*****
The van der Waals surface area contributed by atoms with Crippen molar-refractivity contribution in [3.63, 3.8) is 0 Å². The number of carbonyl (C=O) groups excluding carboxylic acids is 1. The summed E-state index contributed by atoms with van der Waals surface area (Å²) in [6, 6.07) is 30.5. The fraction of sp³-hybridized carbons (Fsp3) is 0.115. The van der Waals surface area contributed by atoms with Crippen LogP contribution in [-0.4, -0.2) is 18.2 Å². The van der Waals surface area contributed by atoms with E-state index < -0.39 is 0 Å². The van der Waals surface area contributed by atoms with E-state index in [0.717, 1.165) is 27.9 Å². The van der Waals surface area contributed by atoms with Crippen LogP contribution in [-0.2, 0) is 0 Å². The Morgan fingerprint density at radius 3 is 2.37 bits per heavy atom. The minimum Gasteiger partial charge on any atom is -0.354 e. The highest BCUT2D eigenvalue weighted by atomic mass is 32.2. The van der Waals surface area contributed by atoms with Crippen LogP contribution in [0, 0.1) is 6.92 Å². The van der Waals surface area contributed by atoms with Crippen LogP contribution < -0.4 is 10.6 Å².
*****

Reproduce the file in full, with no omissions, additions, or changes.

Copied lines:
The van der Waals surface area contributed by atoms with Crippen molar-refractivity contribution in [3.63, 3.8) is 0 Å². The number of carbonyl (C=O) groups excluding carboxylic acids is 1. The summed E-state index contributed by atoms with van der Waals surface area (Å²) in [6, 6.07) is 30.5. The fraction of sp³-hybridized carbons (Fsp3) is 0.115. The van der Waals surface area contributed by atoms with Crippen LogP contribution in [-0.4, -0.2) is 18.2 Å². The van der Waals surface area contributed by atoms with E-state index < -0.39 is 0 Å². The van der Waals surface area contributed by atoms with E-state index in [0.717, 1.165) is 27.9 Å². The van der Waals surface area contributed by atoms with Crippen LogP contribution in [-0.2, 0) is 0 Å². The Morgan fingerprint density at radius 3 is 2.37 bits per heavy atom. The minimum Gasteiger partial charge on any atom is -0.354 e. The highest BCUT2D eigenvalue weighted by atomic mass is 32.2. The van der Waals surface area contributed by atoms with Crippen LogP contribution in [0, 0.1) is 6.92 Å². The van der Waals surface area contributed by atoms with Crippen LogP contribution < -0.4 is 10.6 Å².